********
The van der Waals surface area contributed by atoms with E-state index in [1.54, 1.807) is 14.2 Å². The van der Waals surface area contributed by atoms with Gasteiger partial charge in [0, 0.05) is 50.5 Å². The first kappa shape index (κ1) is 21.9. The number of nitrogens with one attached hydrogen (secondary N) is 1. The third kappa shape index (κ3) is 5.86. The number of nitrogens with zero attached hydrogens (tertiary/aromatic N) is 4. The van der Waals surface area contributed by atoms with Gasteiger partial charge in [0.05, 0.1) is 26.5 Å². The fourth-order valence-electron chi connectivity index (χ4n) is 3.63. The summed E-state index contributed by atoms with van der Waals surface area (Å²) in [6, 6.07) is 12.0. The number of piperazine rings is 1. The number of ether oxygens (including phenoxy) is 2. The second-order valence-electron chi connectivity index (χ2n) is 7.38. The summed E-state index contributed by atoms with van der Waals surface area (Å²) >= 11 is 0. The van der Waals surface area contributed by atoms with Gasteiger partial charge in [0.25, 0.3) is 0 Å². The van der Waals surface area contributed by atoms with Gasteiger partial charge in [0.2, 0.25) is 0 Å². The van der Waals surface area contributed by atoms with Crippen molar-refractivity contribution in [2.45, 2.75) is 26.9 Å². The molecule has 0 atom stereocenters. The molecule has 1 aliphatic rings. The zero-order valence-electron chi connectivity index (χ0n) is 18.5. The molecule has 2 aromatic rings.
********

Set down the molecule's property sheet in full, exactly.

The van der Waals surface area contributed by atoms with E-state index in [1.54, 1.807) is 14.2 Å². The van der Waals surface area contributed by atoms with Gasteiger partial charge in [0, 0.05) is 50.5 Å². The first kappa shape index (κ1) is 21.9. The number of nitrogens with one attached hydrogen (secondary N) is 1. The third kappa shape index (κ3) is 5.86. The number of nitrogens with zero attached hydrogens (tertiary/aromatic N) is 4. The van der Waals surface area contributed by atoms with Gasteiger partial charge in [0.05, 0.1) is 26.5 Å². The fourth-order valence-electron chi connectivity index (χ4n) is 3.63. The summed E-state index contributed by atoms with van der Waals surface area (Å²) in [6, 6.07) is 12.0. The number of piperazine rings is 1. The number of ether oxygens (including phenoxy) is 2. The second-order valence-electron chi connectivity index (χ2n) is 7.38. The summed E-state index contributed by atoms with van der Waals surface area (Å²) >= 11 is 0. The van der Waals surface area contributed by atoms with Gasteiger partial charge in [0.25, 0.3) is 0 Å². The van der Waals surface area contributed by atoms with Gasteiger partial charge in [0.2, 0.25) is 0 Å². The van der Waals surface area contributed by atoms with Crippen molar-refractivity contribution in [2.45, 2.75) is 26.9 Å². The molecule has 0 atom stereocenters. The molecule has 1 aliphatic rings. The zero-order valence-electron chi connectivity index (χ0n) is 18.5. The molecule has 2 aromatic rings.